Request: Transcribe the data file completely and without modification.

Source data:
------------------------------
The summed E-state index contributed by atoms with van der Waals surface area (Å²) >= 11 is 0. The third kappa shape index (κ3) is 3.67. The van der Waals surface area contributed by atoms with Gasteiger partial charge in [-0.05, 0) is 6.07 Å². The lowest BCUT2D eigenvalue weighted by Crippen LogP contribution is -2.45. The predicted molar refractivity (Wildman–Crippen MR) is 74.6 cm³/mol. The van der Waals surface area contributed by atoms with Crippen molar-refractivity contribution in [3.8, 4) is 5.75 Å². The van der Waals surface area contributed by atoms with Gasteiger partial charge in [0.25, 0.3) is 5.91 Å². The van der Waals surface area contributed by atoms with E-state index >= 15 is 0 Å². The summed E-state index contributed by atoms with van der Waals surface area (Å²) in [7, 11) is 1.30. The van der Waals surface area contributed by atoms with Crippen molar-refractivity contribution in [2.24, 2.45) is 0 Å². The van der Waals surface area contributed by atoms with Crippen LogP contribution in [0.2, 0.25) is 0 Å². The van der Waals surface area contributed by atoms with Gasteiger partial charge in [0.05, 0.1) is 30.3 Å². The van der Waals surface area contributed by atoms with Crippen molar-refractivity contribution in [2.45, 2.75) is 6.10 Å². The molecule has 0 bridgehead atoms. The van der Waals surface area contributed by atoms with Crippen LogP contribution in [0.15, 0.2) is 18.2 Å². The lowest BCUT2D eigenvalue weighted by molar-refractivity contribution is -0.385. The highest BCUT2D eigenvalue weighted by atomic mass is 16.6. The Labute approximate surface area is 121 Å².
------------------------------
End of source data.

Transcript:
The summed E-state index contributed by atoms with van der Waals surface area (Å²) >= 11 is 0. The third kappa shape index (κ3) is 3.67. The van der Waals surface area contributed by atoms with Gasteiger partial charge in [-0.05, 0) is 6.07 Å². The lowest BCUT2D eigenvalue weighted by Crippen LogP contribution is -2.45. The predicted molar refractivity (Wildman–Crippen MR) is 74.6 cm³/mol. The van der Waals surface area contributed by atoms with Crippen molar-refractivity contribution in [3.8, 4) is 5.75 Å². The van der Waals surface area contributed by atoms with Gasteiger partial charge in [0.25, 0.3) is 5.91 Å². The van der Waals surface area contributed by atoms with E-state index >= 15 is 0 Å². The summed E-state index contributed by atoms with van der Waals surface area (Å²) in [7, 11) is 1.30. The van der Waals surface area contributed by atoms with Crippen molar-refractivity contribution in [2.24, 2.45) is 0 Å². The van der Waals surface area contributed by atoms with Crippen LogP contribution in [0.2, 0.25) is 0 Å². The van der Waals surface area contributed by atoms with Gasteiger partial charge in [0.05, 0.1) is 30.3 Å². The van der Waals surface area contributed by atoms with Crippen molar-refractivity contribution in [2.45, 2.75) is 6.10 Å². The molecule has 0 bridgehead atoms. The van der Waals surface area contributed by atoms with Crippen LogP contribution in [0.15, 0.2) is 18.2 Å². The lowest BCUT2D eigenvalue weighted by molar-refractivity contribution is -0.385. The highest BCUT2D eigenvalue weighted by atomic mass is 16.6. The Labute approximate surface area is 121 Å².